“Has anyone ever told you that you look like Tom Green?” he asked, as if it was the most serious question in the world.

I looked at him and tried to figure out of he was needling me or not. I explained that, no, I’d never been told I looked like sbo Green, that he was the first to ever bring up such a possibility. I said I considered myself more a “Josh Charles” or, if I’m lucky, “Wil Wheaton” type of character. I’m the average white boy. And I’m not Canadian.

Given, in the past month, I’ve let some scrub brush grow out on my face in what will likely be a failed experiment in testosterone fiddling. Perhaps that’s what led the guy to liken me to the Canadian shock comc.

I tried not to think about it, but it stuck in my head as I went back for the second 90 minutes of play.

Again, there was nothing particularly remarkable about my play except for my lack of it. I rarely got involved, dutifully folding any ace that didn’t have paint attached to it, shunning suited connectors, and playing very careful with just about any hand I saw. It was no way to win a tournament, but I was there more for a $250 lesson in table performance.

Over the course of the next four hours, I never rose above T3000 in chips. I established such a tight image that no one would play with me. I even ran a successful semi-bluff against a guy who laid down top pair.

By the time we had made it down to 12 players, I was desperately shortstacked. I hated myself for playing such a weak game and not picking up more chips. I finally pushed in with pocket nines and, true to form, nobody called. The blinds sustained me long enough to lay down the best hand (for the third time in one day) and make it to the final table.

I am not a Rank amateur

I called G-Rob in the break before the final table. When I told him the blinds were at 150/300 and I had less than 900 in chips, he laughed.

“Well, you can at least hope to draw the button and survive for…ten more hands.”

I agreed. That would be my strategy: get lucky.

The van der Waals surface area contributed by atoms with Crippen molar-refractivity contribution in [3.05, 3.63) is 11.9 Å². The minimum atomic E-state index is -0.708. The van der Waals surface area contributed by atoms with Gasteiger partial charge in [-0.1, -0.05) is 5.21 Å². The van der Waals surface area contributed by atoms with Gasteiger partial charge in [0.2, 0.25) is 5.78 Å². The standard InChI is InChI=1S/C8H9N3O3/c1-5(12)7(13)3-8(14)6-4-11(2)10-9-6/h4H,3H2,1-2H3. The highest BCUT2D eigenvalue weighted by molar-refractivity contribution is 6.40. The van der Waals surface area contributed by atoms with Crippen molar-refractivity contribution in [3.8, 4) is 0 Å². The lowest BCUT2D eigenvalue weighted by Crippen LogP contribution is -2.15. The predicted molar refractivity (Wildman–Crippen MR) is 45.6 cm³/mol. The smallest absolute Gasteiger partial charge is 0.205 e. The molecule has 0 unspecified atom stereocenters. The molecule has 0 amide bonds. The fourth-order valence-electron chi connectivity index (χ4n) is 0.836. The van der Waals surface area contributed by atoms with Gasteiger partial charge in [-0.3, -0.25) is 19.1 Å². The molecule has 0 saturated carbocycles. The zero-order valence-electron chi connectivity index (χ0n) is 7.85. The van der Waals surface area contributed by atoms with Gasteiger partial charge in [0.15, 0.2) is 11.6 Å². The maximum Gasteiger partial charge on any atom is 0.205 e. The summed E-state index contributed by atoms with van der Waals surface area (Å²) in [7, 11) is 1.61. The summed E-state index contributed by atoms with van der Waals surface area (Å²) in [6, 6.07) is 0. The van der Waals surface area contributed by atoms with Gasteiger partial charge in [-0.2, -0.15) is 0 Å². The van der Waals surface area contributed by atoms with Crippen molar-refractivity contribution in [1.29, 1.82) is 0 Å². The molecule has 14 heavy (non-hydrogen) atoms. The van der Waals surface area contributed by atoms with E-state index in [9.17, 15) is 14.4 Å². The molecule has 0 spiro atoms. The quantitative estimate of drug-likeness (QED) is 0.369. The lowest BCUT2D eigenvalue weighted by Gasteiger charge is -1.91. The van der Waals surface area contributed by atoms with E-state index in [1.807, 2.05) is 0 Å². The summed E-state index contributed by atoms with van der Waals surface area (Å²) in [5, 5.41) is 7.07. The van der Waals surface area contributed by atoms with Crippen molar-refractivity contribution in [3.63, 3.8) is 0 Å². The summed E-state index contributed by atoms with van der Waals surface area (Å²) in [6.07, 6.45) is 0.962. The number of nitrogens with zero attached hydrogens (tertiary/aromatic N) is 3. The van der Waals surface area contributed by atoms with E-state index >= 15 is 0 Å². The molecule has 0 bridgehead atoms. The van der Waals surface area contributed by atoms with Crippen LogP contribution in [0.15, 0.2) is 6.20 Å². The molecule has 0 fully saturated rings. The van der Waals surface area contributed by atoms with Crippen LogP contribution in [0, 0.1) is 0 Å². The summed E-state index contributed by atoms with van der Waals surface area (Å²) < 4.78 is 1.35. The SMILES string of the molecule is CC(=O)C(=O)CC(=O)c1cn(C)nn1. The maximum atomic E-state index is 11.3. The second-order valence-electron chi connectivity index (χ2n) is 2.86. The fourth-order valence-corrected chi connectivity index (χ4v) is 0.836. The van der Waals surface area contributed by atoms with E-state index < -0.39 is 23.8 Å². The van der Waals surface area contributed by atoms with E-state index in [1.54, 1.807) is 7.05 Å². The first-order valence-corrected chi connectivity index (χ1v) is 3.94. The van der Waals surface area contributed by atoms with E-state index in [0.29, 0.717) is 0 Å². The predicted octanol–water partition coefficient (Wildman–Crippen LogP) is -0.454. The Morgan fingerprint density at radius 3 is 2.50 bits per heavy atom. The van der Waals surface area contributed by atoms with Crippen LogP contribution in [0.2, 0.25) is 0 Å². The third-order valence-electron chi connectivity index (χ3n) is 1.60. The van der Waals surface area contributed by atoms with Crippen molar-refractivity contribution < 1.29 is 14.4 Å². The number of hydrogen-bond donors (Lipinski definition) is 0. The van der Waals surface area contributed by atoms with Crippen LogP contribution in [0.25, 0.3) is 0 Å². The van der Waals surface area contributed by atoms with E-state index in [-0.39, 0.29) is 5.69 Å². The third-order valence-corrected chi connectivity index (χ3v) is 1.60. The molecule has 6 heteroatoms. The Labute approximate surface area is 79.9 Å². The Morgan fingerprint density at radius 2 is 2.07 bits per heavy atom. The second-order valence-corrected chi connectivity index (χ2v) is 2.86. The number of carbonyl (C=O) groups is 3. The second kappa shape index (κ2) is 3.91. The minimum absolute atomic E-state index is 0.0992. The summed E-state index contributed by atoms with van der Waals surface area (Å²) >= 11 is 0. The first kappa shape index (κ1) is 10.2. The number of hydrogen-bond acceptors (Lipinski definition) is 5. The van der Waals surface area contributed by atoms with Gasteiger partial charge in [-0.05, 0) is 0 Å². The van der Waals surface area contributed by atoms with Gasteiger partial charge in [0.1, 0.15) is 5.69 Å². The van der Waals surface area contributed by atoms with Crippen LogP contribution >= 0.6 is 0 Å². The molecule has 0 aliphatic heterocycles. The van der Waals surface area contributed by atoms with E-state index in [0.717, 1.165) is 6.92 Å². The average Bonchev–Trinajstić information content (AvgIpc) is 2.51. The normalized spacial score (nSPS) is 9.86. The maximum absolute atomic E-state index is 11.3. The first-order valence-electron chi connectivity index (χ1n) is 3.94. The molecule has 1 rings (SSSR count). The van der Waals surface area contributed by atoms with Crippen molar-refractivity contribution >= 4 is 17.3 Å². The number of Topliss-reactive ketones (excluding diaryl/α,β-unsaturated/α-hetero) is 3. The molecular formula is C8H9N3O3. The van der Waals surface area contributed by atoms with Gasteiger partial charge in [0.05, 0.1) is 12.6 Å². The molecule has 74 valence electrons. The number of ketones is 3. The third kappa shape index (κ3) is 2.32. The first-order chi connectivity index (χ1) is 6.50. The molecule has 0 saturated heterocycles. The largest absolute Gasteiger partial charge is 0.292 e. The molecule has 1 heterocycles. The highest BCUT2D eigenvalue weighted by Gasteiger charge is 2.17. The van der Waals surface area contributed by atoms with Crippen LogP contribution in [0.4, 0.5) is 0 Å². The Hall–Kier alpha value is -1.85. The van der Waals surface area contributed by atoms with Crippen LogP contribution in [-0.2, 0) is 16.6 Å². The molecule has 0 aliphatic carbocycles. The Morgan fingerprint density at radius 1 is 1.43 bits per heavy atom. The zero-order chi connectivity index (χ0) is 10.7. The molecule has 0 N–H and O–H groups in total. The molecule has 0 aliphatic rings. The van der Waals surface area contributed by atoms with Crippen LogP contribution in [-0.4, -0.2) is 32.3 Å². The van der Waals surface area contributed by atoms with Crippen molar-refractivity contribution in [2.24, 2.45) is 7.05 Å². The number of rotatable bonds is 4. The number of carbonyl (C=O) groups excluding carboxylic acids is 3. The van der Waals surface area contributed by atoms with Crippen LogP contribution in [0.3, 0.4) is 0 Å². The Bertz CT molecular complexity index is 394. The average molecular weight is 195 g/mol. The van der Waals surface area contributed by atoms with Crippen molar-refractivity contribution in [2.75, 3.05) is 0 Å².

When I returned to the tournament area, I drew a seat in the middle of the very nice table (race track along the outer edge green speed cloth in the middle, etc). True to form, BadBlood’s regular, Rank, drew the button, putting me directly in the big blind.


I paid no attention to my cards as the entire table folded around to Rank on the button. He simply called. The small blind, perhaps thinking I would push all in for my remaining 525 chips (+300 BB), folded. I took a look at my cards and didn’t hate them. I held K8o. I decided I wouldn’t push …yet.

The flop came down KQx. Without a second thought, I announced, “I’m all in.”

The table laughed at me. Apparently, I was a bit to forceful when I made my announcement. One guy said, “I believe you, man.”

Rank thought for a few seconds, long enough for me to know I was ahead. How far ahead, I couldn’t tell. I figured him for a Q in his hand to be thinking so long. if he were to call it would be 525 into a 1275 pot. Not quite 2.5:1 odds.

Finally, Rank announced, “I’ll call.”

“I have the king,” I said, flipping over the sure winner, the hand that would surely give me enough chips to double up once more and play for the money.

Quietly, Rank turned over 9T.

I was thankful for the call. He was drawing dead to runner-runner or a jack (I suspect he had to know that…).

Rank, dealing from the button, picked up the cards, burned one, and peeled a jack from the deck, filling in his gutshot, and maintaiing his reputation as the Suck Out King.

I could only muster, “That’s appropriate.”

I stood from the table and decided it was time to quit playing for the day. I bypassed a rocking $500 max-buy-in NL game and headed for the house.

Home sick

When I got home, my wife, kid, and a goodly portion of the house were covered in puke. The family had gone down to a little festival called Artisphere and the kid had gotten sick. Now everything was drenched in vomit and I was home from a poker tournament where I had busted out short of the money.

Just fine, I thought.

After the kid stopped puking (which he later resumed, by the way), I suggested to the wife we rent a movie and eat a big mess of shrimp in front of the TV.

I popped up to Hollywood Video, grabbed “Ocean’s 12”, and stood in line.

A guy and his two son’s walked up and Dad gave me the look I’ve seen many times. It’s a look that is almost always follwed by, “Hey, I know you. You’re on the TV.”

I gave him a friendly nod and “howyadoin’.”

He looked at me again, closer this time. And then, I kid you not, he said, “Has anyone ever told you that you look like Tom Green?”